Compiled by Chris Parsons


June 2018

n Be sure to check out the summer reading programs offered at area libraries.

6 Curious Critters with Ranger Nick

n Summer Kid Shows June-July: Enjoy your favorite movies Tuesday and Thursday mornings at 10am. $1.50 admission, $1.50 drinks, $1.50 popcorn, features begin at 10am. Doors open at 9:15am, GTC University 16 Cinemas, 355-9122, list of movies and dates available at n Brown Bag Movie Bring your lunch and watch a family movie on our big screen. We’ll provide the popcorn! All ages. Oconee County Library, noon, 769-3950 May 21 - Coco June 4 - My Little Pony The Movie June 18 - Sing July 2 - The Princess and the Frog July 16 - Zootopia July 30 - Wreck-It Ralph n Crafternoon Every Thursday in June and July. Drop in for a fun, self-directed “Make it and Take it” craft. Check our Facebook page on Mondays to find out what we’re making. Oconee County Library Children’s Section. All ages. 2:304:30pm, 769-3950 n Farmers Markets Enjoy locally and naturally grown food, crafts, art and sometimes music and cooking demonstrations at these weekly events. Athens: Saturdays at Bishop Park, 8am-noon; Wednesdays at Creature Comforts Brewing Co. on Hancock, 4-7pm, Watkinsville: Saturdays at Oconee County Courthouse. 8am-1pm, oconeefarmers

Join us at the Oconee Civic Center to learn about all kinds of curious critters with our friend Ranger Nick! You may know Ranger Nick from the University of Georgia and the Georgia Farm Monitor television show. All ages. Hosted at the Oconee Civic Center and sponsored by Oconee County Library. 10:30am, 769-3950,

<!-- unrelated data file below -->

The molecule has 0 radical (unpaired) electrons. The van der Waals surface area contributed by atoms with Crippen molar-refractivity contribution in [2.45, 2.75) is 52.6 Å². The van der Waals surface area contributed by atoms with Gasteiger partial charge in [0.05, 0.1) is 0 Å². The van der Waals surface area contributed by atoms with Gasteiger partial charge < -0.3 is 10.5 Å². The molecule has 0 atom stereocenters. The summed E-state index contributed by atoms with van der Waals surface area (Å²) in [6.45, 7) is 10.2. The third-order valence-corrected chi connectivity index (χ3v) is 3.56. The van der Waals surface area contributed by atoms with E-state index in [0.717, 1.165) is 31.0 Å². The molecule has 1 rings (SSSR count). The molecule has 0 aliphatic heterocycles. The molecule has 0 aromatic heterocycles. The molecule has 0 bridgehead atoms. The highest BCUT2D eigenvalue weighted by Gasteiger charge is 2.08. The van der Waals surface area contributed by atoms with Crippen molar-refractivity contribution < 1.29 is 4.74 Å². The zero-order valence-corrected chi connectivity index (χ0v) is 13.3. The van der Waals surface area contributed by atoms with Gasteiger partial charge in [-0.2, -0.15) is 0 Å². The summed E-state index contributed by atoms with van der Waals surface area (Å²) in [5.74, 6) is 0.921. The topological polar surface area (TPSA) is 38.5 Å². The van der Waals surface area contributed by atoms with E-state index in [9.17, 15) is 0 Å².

6 Watercolors from Apples to Zebras

This workshop allows individuals to have hands-on experience with watercolors. After a demonstration of techniques and examples, each group member has the opportunity to sketch, complete a contour drawing and paint a simple still life. Students also learn the secrets to painting animals. Open to those in 6th-12th grade. Athens-Clarke County Library (in conjunction with Georgia Museum of Art), 2pm, 613-3650

7 Todd Key’s Flying Debris Extravaganza Juggle-Palooza at ACC Library! Are you looking for some amazing juggling and magic fun? Todd Key is a one man club-throwing, ball-spinning, ladder-balancing, hilarious extravaganzpalooza! For children of all ages and their caregiver. Athens-Clarke County Library, 10:30am, 613-3650

7 Rebecca Ross – Author Event

Join us for the Young Adult author, Rebecca Ross for an author talk followed by a book signing and reception. All ages welcome! Athens-Clarke County Library, 6pm, 613-3650

9 Star Wars Saturday

Do you love Star Wars? Come to the library and meet Star Wars characters, practice your trivia, and make amazing Star Wars 16 Athens-Oconee Parent

Some events, dates and times are subject to change. Please call individual event organizers to confirm schedules. All area codes are 706 unless otherwise noted.

crafts! Bring your cameras! All ages. Oconee County Library, 11am-1pm, 769-3950

12 Dinosaur STOMP!